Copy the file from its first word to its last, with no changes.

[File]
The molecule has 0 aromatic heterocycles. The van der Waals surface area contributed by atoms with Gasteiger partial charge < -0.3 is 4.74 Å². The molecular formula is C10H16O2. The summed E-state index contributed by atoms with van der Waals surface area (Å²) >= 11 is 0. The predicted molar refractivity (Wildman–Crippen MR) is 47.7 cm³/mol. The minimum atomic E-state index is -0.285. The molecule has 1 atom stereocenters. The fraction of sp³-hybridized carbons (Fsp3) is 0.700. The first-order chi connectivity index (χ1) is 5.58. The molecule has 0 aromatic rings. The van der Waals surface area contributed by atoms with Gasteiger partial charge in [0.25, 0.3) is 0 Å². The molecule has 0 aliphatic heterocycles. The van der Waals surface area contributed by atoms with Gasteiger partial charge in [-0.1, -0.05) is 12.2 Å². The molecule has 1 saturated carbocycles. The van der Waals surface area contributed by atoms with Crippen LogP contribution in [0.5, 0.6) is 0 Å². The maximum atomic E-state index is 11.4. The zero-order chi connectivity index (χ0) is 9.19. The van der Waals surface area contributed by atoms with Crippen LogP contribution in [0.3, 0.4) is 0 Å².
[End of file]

The molecule has 0 aromatic heterocycles. The van der Waals surface area contributed by atoms with Gasteiger partial charge < -0.3 is 4.74 Å². The molecular formula is C10H16O2. The summed E-state index contributed by atoms with van der Waals surface area (Å²) >= 11 is 0. The predicted molar refractivity (Wildman–Crippen MR) is 47.7 cm³/mol. The minimum atomic E-state index is -0.285. The molecule has 1 atom stereocenters. The fraction of sp³-hybridized carbons (Fsp3) is 0.700. The first-order chi connectivity index (χ1) is 5.58. The molecule has 0 aromatic rings. The van der Waals surface area contributed by atoms with Gasteiger partial charge in [0.25, 0.3) is 0 Å². The molecule has 0 aliphatic heterocycles. The van der Waals surface area contributed by atoms with Gasteiger partial charge in [-0.1, -0.05) is 12.2 Å². The molecule has 1 saturated carbocycles. The van der Waals surface area contributed by atoms with Crippen LogP contribution in [0.5, 0.6) is 0 Å². The maximum atomic E-state index is 11.4. The zero-order chi connectivity index (χ0) is 9.19. The van der Waals surface area contributed by atoms with Crippen LogP contribution in [0.3, 0.4) is 0 Å².